I’d built an identity around being athletic, outdoorsy, and tough, and pushing through is what you did whether you felt like it or not. While this mentality has served me well in several endeavors, including long distance hiking, I was causing my body to be further depleted without even realizing it.

Eventually, I found my way to a functional medicine practitioner who did an extensive intake, including a full thyroid panel. It was then that I discovered I had Hashimoto’s thyroiditis.

Hashimoto’s is an autoimmune disease in which the body attacks it’s own thyroid gland.  The thyroid gland produces thyroid hormones, which have wide-ranging functions in the body, including regulation of metabolism, growth and development, and temperature control.

When I finally received the diagnosis, it was somewhat of a relief. I’d been struggling with an array of unexplained symptoms for quite some time. Despite all the research and self-experimentation I’d done, I still had no real answers up until this point.

My reaction came in waves. At first, I was glad to have something to target. I knew my direction. I could make a plan. Next came the frustration of knowing that autoimmune conditions are hard to treat and something you manage for the rest of your life. My identity as a long distance hiker and ultra runner was in peril. What if I never fully recovered? What if I had to give up long treks in the wilderness–the activity that filled my soul the most?

And during all this time, I was in denial of the heaviness, the seriousness of what this meant for me. I thought I would remove trigger foods from my diet, take a break from training, and be back to 100% in no time, right? Not quite.

I realized this is a pattern for me. I tend not to acknowledge the heaviness of an event or situation. I put blinders on and convince myself that everything will turn out fine. This lens of optimism and guaranteed triumph over hardship has served me well in life. I often push forward instead of letting fear get in my way. But it finally came crashing down on me that this tendency has also kept me from fully experiencing life and fully feeling my own struggle and that of my loved ones. Not fully feeling kept me from being as empathetic and present as is necessary to process and move through hardship.

There are many factors that go into developing an autoimmune condition, including a genetic predisposition, a trigger (or several), and gut impermeability. It’s hard to know the trigger for sure, but for me, I believe it was a rattlesnake bite and brown recluse bite in the year before I hiked the PCT, coupled with the stress of the trail and a significant break-up that caused Hashimoto’s to surface for me.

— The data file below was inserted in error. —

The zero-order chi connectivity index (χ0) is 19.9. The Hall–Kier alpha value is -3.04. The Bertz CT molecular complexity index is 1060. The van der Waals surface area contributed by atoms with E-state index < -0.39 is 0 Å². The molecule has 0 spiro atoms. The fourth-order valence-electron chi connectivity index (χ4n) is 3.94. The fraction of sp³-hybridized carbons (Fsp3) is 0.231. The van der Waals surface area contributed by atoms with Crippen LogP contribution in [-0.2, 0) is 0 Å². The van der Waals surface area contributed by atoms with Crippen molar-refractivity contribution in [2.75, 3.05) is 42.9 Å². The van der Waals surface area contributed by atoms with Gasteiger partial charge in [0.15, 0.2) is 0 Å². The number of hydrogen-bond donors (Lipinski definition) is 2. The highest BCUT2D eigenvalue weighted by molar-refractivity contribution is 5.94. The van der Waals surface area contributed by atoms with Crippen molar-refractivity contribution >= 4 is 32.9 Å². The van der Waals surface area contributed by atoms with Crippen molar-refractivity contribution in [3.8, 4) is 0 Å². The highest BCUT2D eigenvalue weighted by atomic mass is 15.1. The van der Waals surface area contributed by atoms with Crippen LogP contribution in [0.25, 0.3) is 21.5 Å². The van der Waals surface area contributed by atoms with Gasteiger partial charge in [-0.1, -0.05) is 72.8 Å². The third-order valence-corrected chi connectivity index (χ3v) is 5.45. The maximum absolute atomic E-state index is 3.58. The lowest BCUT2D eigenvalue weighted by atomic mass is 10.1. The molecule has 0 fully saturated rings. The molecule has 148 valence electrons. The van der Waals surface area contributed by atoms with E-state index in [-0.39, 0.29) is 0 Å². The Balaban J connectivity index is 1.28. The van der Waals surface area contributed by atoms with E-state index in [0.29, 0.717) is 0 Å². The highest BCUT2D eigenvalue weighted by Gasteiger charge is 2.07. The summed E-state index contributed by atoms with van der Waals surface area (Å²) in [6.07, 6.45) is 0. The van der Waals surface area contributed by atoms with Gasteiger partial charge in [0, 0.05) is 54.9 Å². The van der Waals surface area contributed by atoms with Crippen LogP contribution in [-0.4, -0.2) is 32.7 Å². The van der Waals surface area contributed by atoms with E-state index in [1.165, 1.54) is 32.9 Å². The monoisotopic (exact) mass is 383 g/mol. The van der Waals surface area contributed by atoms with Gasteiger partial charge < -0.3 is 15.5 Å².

Autoimmune conditions are not an easy fix. You don’t take a pill and get cured. In the conventional medical model, those with Hashimoto’s take thyroid medications for the rest of their lives. These provide synthetic thyroid hormones to manage symptoms, but taking the medications don’t actually get to the root cause to stop the body’s immune attack on it’s own thyroid gland.

I’ve always avoided pharmaceuticals when possible, opting to focus on the root cause of the problem and restoring the body to balance, rather than suppressing symptoms. My approach to Hashimoto’s is no different. I found experts who had put the condition into remission through changes in diet and lifestyle. The science and evidence was there to support this approach so I would try that before considering medications.

It’s been about 6 months since learning about the condition and I’ve been on a protocol that supports my liver, adrenals, and gut health. While my symptoms have improved dramatically, I still struggle occasionally.

However, I’ve learned an incredible amount about autoimmunity and health through my journey. I’m far enough on the path to have learned how to deal with the condition, what exacerbates symptoms, and what relieves them.

pct hiking sierras

I have high hopes for big adventures in 2018. I’ve felt so deeply the struggle of not being outside doing what I love because of how terrible I’ve felt. It motivates me to get well, learn as much as I can, and to guide others who get sustenance from being in the outdoors, but who struggle with their health.

I’ll post more on the protocol I’ve followed and on my journey with Hashimoto’s in a future article, but if you have questions, please don’t hesitate to post a comment below or use the contact form to reach out. I read every response.